While the current in the motor has a value lower than the threshold value considered as the limit value not to be exceeded, the value of the +ve and -ve voltages furnished by the measuring circuit CM are too low to cause the conduction of the transistor T2 and T3. Under these conditions, the maximum voltage across the capacitor C is solely determined by the other shunt circuit described hereinbefore. However, when the intensity of the current in the motor and the resistor R1 reaches a sufficient value, the diodes D2 and D2-1 each start to conduct the respective half-cycle of the voltage produced at the terminals of this resistor R1. The capacitor C2 and C2-1 are charged at the rhythm of the periods of this voltage. If the intensity of the current in the charge is such that the +ve and -ve voltages are sufficiently high, the conduction threshold of the transistors T2 and T3 is reached, the -ve and +ve voltages being applied at their respective base through the resistors R11 and R12.
It can therefore be seen that the transistors T2 and T3 supervise increase in the current of the motor and prevent, beyond a certain intensity of this current, the charging of the capacitor C. Consequently, if a torque considered excessively high (the value of which is determined by the resistors of the protection circuit CP) is imposed on the shaft of the motor M, the supply of the latter is cut off by the closure of the triac T. However, as soon as the torque ceases to be applied, the motor automatically resumes the speed previously set by the potentiometer P. Note that the protection circuit also acts for limiting the starting current of the motor M.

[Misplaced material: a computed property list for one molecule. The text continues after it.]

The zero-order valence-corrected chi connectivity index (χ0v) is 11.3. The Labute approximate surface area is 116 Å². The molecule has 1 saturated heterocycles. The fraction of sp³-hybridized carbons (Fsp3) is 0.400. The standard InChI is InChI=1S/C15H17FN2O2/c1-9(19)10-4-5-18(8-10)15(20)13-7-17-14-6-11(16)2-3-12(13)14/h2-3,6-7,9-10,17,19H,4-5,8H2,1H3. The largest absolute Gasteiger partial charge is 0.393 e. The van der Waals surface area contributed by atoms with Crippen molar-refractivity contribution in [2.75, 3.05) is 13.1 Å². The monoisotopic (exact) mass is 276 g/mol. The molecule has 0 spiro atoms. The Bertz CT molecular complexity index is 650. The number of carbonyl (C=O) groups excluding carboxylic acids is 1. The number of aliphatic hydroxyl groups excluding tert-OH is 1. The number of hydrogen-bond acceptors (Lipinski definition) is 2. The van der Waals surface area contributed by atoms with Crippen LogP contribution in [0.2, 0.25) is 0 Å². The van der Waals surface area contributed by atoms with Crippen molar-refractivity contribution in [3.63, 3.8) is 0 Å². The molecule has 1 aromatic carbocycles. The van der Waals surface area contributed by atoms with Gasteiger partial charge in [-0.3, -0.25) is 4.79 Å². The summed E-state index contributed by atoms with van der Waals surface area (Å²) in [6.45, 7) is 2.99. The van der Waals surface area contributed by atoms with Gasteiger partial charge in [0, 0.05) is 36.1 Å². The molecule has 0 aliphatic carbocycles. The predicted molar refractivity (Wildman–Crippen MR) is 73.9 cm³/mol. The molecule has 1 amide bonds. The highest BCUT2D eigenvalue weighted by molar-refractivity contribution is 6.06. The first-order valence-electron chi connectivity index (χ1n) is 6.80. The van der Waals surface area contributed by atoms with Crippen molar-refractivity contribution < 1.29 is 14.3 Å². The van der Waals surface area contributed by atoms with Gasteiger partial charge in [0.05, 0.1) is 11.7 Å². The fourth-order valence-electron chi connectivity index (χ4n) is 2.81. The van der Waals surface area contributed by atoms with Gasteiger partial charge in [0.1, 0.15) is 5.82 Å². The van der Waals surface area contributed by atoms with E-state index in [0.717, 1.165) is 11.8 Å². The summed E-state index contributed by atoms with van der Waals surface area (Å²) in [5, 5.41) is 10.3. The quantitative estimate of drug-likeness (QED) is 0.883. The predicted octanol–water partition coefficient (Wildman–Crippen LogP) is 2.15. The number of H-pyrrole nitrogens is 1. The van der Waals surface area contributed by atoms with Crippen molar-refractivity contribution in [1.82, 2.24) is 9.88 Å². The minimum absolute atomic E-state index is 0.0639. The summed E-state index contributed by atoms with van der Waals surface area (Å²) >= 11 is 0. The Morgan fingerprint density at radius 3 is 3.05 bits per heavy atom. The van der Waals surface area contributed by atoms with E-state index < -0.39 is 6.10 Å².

For a more detailed description of the operation of the protection circuit just described, reference may be made to the patent application filed on even date in the name of the Applicant and entitled "Current limiting device for an a.c. motor".
It is clear from the foregoing description that the invention provides an electric speed variator which, at low speed, operates with a single half-cycle mode and with a high negative feedback through the circuit RE, which ensures the most stable operation for a high available effective power at low speeds of the motor.
This operation is all the more stable as the Zener diode Z imposing this single half-cycle operation also imposes linear conditions of operation on the capacitor C and the transistor T1 in this speed range.
For higher speeds, operation with both half-cycles is automatically resumed, with no need for an additional contact, merely by displacing the slide of the potentiometer P. At the end of the travel of the slide, there is practically obtained a full-wave operation with both half-cycles.
According to a further feature of the invention, this variator comprises an intensity limiter (protection circuit CP) which also acts when starting up the motor. This protection circuit CP employs a large part of the elements of the variator and consequently results in a very low additional cost and also a corresponding very small additional consumption of space, this being especially true inasmuch as the elements of this protection circuit operate at low currents and powers.